Aside from the name change from NAFTA to the United States-Mexico-Canada Agreement (USMCA), what changed for Canada’s property and casualty insurers under the new free trade agreement announced Monday?
Not a whole heck of a lot, it would appear.
Regulations around solvency, capital requirements and market conduct are exactly the same under USMCA as they were under NAFTA. The status quo appears to reign supreme for Canadian, Mexican and U.S. insurers and brokerages operating in each other’s jurisdictions.
Under the North America Free Trade Agreement, insurance regulators within each jurisdiction could not discriminate against foreign-based insurers or brokerages by imposing different solvency, capital requirements or market conduct standards required of domestic insurers or brokerages.
For example, if Canada’s solvency regulator, the Office of the Superintendent of Financial Institutions (OSFI), required a Canadian insurer to hold 25% reserve funds for solvency purposes and required a minimum capital test (MCT) score of 150, then an American or Mexican insurer operating on Canadian soil would be held to these same standards.
Similarly, if the U.S. standard was 15% reserve funds and an MCT score of 100, a Canadian company or Mexican insurer operating in the United States would have to abide by these standards.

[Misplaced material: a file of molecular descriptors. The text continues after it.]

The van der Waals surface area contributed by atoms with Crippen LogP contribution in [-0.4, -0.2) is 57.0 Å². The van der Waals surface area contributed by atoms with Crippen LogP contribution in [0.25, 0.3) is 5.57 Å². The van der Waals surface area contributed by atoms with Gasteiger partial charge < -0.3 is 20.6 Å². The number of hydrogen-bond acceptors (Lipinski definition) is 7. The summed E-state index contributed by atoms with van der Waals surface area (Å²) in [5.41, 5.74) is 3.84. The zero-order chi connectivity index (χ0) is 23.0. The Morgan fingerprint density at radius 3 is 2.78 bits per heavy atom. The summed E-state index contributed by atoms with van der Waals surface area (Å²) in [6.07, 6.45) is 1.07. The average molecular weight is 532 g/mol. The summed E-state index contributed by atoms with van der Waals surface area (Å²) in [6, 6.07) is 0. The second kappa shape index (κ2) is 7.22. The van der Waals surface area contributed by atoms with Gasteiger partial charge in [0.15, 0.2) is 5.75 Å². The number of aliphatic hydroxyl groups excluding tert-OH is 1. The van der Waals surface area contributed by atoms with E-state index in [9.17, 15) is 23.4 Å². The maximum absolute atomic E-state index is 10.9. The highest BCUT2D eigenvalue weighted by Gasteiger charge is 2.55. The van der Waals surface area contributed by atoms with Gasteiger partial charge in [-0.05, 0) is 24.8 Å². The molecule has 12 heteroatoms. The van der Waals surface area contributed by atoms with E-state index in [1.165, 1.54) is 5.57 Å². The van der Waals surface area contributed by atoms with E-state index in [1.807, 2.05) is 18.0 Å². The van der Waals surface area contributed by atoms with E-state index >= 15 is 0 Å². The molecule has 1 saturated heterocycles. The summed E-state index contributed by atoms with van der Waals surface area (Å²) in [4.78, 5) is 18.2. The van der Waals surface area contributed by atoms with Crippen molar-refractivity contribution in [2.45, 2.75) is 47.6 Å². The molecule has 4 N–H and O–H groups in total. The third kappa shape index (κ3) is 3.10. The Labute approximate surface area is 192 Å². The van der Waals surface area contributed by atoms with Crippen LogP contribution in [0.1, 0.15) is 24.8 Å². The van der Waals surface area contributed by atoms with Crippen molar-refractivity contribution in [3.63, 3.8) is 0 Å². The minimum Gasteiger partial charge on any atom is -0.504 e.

“That’s replicated word-for-word in this new [USMCA] agreement,” says Steve Masnyk, principal of Skybridge Strategies, which handles government relations for a number of high-profile insurance clients. “It’s exactly the same wording; they haven’t even changed a comma. So basically, it’s the status quo. There will be no change as far as the standards that the Canadian government applies to the Mexican and American insurers, and vice versa.”
And the same applies to brokerages operating in the United States and/or Mexico. “If a Toronto broker wants to operate in Ohio, Ohio cannot discriminate against that Canadian broker by imposing higher standards,” Masnyk said by way of example. “They have to apply exactly the same standards that they would apply to an Ohio brokerage.”
If there is any notable change in the USMCA, it has to do with a new committee established to “assess the functioning of the agreement.” Article 17.21 of USMCA establishes a new Committee on Financial Services, which is essentially a trilateral commission to oversee and supervise that the countries are treating the other two countries fairly and according to the rules or standards of the agreement.
Article 17.21 states: “The principal representative of each party [i.e. Canada, Mexico, or the United States] shall be an official of the party’s authority responsible for financial services set out in Annex 17-B (Authorities Responsible for Financial Services).”
Early indications are that committee representatives will include Canada’s department of finance, as well representatives of the U.S. and Mexican treasury departments.
This commission will supervise and/or issue orders to players who are not following the rules. “For example, if the Canadian government treats American insurers differently than they do Canadian insurers, then this commission will act,” Masnyk said. “This is new.”